I find if I contemplate my diving and involve God it diminishes my experience. I find nothing wonderous about thinking that all life and activity I see underwater was created by some mystical hand wave. It seems insulting and I fail to see how anyone can appreciate anything by when thinking in those terms. I marvel at the evidence of millions upon millions of years of evolution of all the fish, plants and animals right before my eyes. I think of all the tiny but crucial chemical reactions that go on daily. That is awe inspiring.

    Personally I find God to be a human concept that makes it easier for people to compartmentalise overwhelming ideas or feelings and that relieves them of their need to investigate- and/or think.

  • John Nernoff

    Theists often appeal to the “religious experience” of “God.”

    But what is experienced? Generalized awe, profound feelings, overwhelming this or that. But when this experience is listed as one of the evidences of “God” I usually ask:

    What’s the definition of “God”? Most will respond detailing the omnimax properties of the alleged deity: omniscience, omnipotence, omnibenevolence, omnipresence, the creator, and so forth. But how are these properties manifest in the religious experience? They cannot be.

    For example, how is omniscience garnered from the item of the experience? How was the knowledge of “God” tested? Obviously that task is impossible.

    Similarly with omnipotence. One cannot test the perceived “God” to determine it can do all things.

    I conclude reports of religious experience are utterly without merit.

  • Greta Christina


    I find that as I learn more about the world, I feel more struck by awe and wonder, not less. The things we’re learning about how the universe works are so deeply strange, so thoroughly counter to ordinary human experience… I don’t see how you could learn about them and not be gobsmacked.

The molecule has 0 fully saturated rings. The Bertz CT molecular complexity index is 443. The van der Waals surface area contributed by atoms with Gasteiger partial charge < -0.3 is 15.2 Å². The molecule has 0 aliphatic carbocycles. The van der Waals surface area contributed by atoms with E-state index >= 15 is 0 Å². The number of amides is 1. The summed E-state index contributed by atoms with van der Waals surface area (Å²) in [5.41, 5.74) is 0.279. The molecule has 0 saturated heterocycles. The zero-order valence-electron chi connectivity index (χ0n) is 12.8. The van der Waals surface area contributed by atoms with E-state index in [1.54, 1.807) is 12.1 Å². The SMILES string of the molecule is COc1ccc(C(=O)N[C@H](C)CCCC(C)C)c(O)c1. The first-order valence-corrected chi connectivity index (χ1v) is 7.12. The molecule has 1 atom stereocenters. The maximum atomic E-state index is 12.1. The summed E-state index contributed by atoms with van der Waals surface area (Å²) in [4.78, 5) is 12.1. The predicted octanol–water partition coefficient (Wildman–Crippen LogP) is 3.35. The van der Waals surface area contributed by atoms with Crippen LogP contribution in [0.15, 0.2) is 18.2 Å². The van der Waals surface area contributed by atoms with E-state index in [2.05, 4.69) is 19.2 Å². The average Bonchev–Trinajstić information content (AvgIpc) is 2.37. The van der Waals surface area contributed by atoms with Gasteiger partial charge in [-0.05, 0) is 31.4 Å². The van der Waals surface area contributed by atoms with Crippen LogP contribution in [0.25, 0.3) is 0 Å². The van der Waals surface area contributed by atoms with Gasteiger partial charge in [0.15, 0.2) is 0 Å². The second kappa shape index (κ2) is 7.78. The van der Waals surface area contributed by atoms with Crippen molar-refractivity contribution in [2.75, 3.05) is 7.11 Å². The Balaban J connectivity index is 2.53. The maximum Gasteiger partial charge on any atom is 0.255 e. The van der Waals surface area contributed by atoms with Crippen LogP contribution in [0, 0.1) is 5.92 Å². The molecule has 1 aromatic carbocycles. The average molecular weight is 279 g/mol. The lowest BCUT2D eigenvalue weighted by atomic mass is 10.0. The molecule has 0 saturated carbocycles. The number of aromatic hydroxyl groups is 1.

• Wonderist

    What you are describing here is what I mean by the word ‘wonder’. Awe is our most primal emotion. But it is formless, in a sense. It gives rise to the opposing emotions of love and fear. Here I use ‘love’ and ‘fear’ as very abstract, indistinct emotions. Love is characterized by attraction, and fear by repulsion. As such, they are in tension and opposition.

    To resolve the opposition, we must integrate them. There are two basic ways to integrate them. One is with love being dominant, and one is with fear being dominant.

    This gives rise to wonder (mysterium fascinans), and terror (mysterium tremendum).

    The core problem, as your article somewhat touches on, is that fear is stronger/more-powerful than love, and so what tends to prevail is terror. It takes an additional oomph to weaken the fear so that wonder can arise. That ‘oomph’ comes from intelligence.

    Awe is our experience of the Unknown. We naturally fear the Unknown (terror), but when we investigate, and learn, we can conquer that fear, and we no longer are gripped by terror, but are able to experience wonder.

    Wonder is a great word because it has several complementary meanings that all seem to work well with science and atheism. First, wonder is an emotion, as I’ve described. It is the ‘religious’ emotion. And so, it can be shown that wonder is a natural emotion that all humans share, including atheists. This destroys the last remaining ‘argument’ religions use, the Argument from Wonder. In fact, we can show that the wonder we experience from our naturalistic understanding of the universe is *greater* than the wonder you get from Bronze Age mythology.

    Second, wonder is a verb, meaning to explore and especially to ask questions. Clearly, this goes hand-in-hand with science, skepticism, naturalism, etc.

    Third, wonder is a noun, which indicates the great wonders we can not only imagine, but bring about through our efforts to better the world through understanding. Wonder provides a positive vision of the future, rather than merely negating superstition, proposes positive solutions to real problems.

  • jim


    I agree with you. Everything’s read back into the experience, which is why such experiences wind up getting interpreted within the context of the particular religious/cultural milieu of the experiencer.